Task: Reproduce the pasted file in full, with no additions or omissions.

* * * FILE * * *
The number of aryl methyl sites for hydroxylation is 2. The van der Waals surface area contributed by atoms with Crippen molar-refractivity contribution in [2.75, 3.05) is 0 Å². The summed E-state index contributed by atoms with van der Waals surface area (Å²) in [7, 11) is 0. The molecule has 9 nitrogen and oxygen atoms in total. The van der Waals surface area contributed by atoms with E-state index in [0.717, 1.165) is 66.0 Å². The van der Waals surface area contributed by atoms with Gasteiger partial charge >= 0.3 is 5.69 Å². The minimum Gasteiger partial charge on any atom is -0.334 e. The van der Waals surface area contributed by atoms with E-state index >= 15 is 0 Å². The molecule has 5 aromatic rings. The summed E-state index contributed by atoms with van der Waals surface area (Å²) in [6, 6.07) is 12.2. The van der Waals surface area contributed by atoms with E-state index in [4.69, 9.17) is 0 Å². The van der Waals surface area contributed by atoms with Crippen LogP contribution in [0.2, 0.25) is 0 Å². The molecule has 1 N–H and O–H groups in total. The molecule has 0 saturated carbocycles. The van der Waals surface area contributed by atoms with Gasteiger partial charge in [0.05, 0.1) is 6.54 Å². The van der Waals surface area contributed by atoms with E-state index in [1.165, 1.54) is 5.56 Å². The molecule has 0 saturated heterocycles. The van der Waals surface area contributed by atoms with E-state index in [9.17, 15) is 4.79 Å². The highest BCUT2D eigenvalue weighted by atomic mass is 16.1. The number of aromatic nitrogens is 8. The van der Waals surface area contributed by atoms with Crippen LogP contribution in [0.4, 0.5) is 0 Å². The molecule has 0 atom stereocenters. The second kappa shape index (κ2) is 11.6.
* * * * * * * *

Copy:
The number of aryl methyl sites for hydroxylation is 2. The van der Waals surface area contributed by atoms with Crippen molar-refractivity contribution in [2.75, 3.05) is 0 Å². The summed E-state index contributed by atoms with van der Waals surface area (Å²) in [7, 11) is 0. The molecule has 9 nitrogen and oxygen atoms in total. The van der Waals surface area contributed by atoms with E-state index in [0.717, 1.165) is 66.0 Å². The van der Waals surface area contributed by atoms with Gasteiger partial charge >= 0.3 is 5.69 Å². The minimum Gasteiger partial charge on any atom is -0.334 e. The van der Waals surface area contributed by atoms with E-state index >= 15 is 0 Å². The molecule has 5 aromatic rings. The summed E-state index contributed by atoms with van der Waals surface area (Å²) in [6, 6.07) is 12.2. The van der Waals surface area contributed by atoms with E-state index in [4.69, 9.17) is 0 Å². The van der Waals surface area contributed by atoms with Crippen LogP contribution in [0.2, 0.25) is 0 Å². The molecule has 1 N–H and O–H groups in total. The molecule has 0 saturated carbocycles. The van der Waals surface area contributed by atoms with Gasteiger partial charge in [0.05, 0.1) is 6.54 Å². The van der Waals surface area contributed by atoms with E-state index in [1.165, 1.54) is 5.56 Å². The molecule has 0 saturated heterocycles. The van der Waals surface area contributed by atoms with E-state index in [9.17, 15) is 4.79 Å². The highest BCUT2D eigenvalue weighted by atomic mass is 16.1. The number of aromatic nitrogens is 8. The van der Waals surface area contributed by atoms with Crippen LogP contribution in [0.4, 0.5) is 0 Å². The molecule has 0 atom stereocenters. The second kappa shape index (κ2) is 11.6.